Assessments attended across the course of the trial.
Retention throughout the full trial period was high. One hundred ninety-five participants (93%) returned one or more Falls Calendars during the 12-month follow-up period (PST n = 69, MST n = 67, LS n = 59). One hundred eighty-four participants (88%) provided falls data for the entire 12 months (PST n = 65, MST n = 65, LS n = 54). In the final evaluation of retention, 775 assessments of possible 840 (210 × 4 occasions) were completed (92%). Participation at the final T4 assessment as a percentage of the total number randomized showed 93% of people in the PST group were reassessed, 91% of MST and 79% of participants in the LS program.
Eight participants were randomized, but did not attend any therapy sessions (PST n = 0, MST n = 2, LS n = 6). Adherence data are reported for the participants who attended at least one intervention session (PST n = 70, MST n = 67, LS n = 65). Ninety percent of the PST participants attended between 6 and 8 sessions, with 3 participants (4%) attending fewer than 5 sessions. Ninety-three percent of the MST participants attended 6–8 sessions, with 2 participants (3%) attending fewer than 5 sessions. Seventy-eight percent of the LS participants attended between 6 and 8 sessions, with six participants (9%) attending fewer than 5 sessions. Participant attendance (as defined by attendance at ≥6 sessions or 75%) did not differ across the three groups (independent samples Kruskal-Wallis, P = .435). The PST group attended 82.5% of available sessions, the MST group 90.5%, and the LS group 80.7%.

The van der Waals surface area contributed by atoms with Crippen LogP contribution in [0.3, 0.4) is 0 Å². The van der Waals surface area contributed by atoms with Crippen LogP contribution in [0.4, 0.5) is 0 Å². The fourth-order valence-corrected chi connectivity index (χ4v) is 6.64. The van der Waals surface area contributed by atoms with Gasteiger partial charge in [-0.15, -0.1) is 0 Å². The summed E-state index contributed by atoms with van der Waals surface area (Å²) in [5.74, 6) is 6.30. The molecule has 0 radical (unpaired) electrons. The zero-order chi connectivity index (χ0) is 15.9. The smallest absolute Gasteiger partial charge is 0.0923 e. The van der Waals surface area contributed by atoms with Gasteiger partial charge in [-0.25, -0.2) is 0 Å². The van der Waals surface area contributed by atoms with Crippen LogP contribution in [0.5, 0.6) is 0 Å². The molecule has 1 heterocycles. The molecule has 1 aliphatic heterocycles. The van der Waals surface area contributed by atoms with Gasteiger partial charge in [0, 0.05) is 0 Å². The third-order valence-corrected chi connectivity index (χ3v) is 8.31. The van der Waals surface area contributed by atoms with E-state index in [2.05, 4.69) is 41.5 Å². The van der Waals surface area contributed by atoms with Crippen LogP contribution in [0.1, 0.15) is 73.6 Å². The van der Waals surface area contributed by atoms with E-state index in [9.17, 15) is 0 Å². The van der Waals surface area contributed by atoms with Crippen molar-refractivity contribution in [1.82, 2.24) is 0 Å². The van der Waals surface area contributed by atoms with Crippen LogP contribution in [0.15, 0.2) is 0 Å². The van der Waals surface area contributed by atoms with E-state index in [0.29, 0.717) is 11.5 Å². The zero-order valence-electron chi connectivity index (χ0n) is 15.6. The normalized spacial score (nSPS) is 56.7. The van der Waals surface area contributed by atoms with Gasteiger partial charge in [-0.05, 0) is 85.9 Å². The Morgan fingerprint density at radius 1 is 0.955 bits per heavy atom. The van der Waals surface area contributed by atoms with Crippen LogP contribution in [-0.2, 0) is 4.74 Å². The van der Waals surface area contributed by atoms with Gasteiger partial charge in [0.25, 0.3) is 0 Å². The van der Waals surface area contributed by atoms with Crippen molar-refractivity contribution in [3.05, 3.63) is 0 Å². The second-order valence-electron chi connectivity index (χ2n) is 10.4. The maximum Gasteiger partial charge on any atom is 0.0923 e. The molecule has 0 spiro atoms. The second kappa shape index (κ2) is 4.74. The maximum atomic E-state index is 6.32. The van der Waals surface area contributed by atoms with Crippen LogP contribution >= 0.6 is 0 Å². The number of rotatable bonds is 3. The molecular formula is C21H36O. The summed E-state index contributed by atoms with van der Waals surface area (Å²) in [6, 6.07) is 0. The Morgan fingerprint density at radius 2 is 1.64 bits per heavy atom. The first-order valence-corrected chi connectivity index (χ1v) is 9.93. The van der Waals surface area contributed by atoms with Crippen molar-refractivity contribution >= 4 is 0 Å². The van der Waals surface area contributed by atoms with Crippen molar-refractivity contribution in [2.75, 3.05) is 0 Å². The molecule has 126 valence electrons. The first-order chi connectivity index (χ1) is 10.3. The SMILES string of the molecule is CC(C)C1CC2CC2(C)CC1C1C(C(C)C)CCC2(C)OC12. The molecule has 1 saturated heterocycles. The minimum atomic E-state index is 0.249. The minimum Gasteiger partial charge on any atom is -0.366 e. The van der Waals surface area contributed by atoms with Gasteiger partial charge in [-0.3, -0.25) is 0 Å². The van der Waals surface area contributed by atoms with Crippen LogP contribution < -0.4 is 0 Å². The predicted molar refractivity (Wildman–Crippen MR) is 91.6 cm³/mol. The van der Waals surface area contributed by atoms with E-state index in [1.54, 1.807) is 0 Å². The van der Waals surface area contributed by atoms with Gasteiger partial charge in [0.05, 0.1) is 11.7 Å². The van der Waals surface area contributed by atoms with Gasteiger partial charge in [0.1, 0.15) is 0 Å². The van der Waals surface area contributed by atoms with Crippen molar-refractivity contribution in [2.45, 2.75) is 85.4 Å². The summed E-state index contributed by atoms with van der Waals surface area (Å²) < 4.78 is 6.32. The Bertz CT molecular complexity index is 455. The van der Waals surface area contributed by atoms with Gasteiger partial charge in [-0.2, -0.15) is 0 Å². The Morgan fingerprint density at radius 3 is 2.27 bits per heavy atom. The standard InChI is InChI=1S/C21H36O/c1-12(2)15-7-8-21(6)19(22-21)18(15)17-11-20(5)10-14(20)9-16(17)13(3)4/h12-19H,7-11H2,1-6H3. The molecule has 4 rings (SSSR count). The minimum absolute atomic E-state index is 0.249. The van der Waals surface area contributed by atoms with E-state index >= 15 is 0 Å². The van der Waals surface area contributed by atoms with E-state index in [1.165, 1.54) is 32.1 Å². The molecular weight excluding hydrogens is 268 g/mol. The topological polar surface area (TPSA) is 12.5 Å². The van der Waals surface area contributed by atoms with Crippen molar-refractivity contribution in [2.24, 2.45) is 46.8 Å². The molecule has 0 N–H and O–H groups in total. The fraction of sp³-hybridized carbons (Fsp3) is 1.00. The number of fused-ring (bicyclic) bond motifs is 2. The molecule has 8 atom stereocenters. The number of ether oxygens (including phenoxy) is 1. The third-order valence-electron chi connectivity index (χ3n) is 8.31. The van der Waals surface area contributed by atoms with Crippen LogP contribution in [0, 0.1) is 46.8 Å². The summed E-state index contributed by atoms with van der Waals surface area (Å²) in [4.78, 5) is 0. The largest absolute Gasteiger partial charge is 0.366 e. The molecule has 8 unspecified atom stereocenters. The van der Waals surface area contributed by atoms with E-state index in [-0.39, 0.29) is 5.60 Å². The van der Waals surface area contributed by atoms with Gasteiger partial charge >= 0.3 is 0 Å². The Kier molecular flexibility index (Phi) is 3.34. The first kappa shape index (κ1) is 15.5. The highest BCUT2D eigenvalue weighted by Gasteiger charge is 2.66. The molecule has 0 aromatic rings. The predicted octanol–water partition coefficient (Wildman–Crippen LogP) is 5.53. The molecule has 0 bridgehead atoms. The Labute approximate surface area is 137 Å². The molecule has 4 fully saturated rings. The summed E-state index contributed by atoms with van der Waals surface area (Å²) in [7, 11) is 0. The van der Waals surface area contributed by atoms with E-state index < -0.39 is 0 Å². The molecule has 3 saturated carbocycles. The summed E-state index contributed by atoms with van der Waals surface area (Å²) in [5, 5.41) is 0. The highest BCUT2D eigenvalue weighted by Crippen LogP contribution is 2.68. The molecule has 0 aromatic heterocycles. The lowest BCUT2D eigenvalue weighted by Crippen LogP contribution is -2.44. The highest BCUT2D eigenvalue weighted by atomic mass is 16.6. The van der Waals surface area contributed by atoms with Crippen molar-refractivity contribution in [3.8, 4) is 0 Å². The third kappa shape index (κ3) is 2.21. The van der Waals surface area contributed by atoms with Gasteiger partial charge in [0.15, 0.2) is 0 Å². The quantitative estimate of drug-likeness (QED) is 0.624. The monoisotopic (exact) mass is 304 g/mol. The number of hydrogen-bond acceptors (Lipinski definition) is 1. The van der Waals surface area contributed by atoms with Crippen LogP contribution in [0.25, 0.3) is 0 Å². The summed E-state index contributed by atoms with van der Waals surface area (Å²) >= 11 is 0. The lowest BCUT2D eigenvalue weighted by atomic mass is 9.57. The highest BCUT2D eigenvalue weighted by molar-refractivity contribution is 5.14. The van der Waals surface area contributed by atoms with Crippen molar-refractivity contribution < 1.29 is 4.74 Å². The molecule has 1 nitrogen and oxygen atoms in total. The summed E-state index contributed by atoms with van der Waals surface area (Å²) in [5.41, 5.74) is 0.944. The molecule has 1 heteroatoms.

3.6.1. Progressive Strength Training Group
A review of the therapy records indicated that 89% of the participants were able to complete all seven suggested exercises within the 2-hour session. The remaining 11% were able to complete six exercises. Increasing the number of repetitions and/or sets was the most common form of progression, with 97% of participants (68 of 70) progressing in this manner. Eighty percent (56 of 70) of the participants used the vest with weights during the appropriate exercises. Of these, only 5 participants (9%) did not increase the weights across the course of the intervention. Both the step platform and Thera-band (to resist trunk extension/rotation) were used by all participants. Thera-band resistance was increased for 57% of participants.
3.6.2. Movement Strategy Training Group
A review of the available therapy records (n = 64, missing data = 3) indicated that over 86% (55/64) of the participants were able to routinely complete six or all seven activities within the 2-hour period. Increasing the number of repetitions and sets was the most common form of program progression, in conjunction with increasing the difficulty of the task. Progression of the task was highly variable according to each individual's task performance. For example, standing and reaching to an object in front of the participant may have progressed to moving the object further away, standing and placing an object down on the ground or up on a high shelf, to moving a heavier or more cumbersome object. Similarly, walking a straight line with long steps might have progressed to walking with a secondary motor task, with a secondary cognitive activity, to an obstacle course; standing up from a chair may have progressed by altering the height or compliance of the chair, or to standing up with an object in hand or standing up and walking off.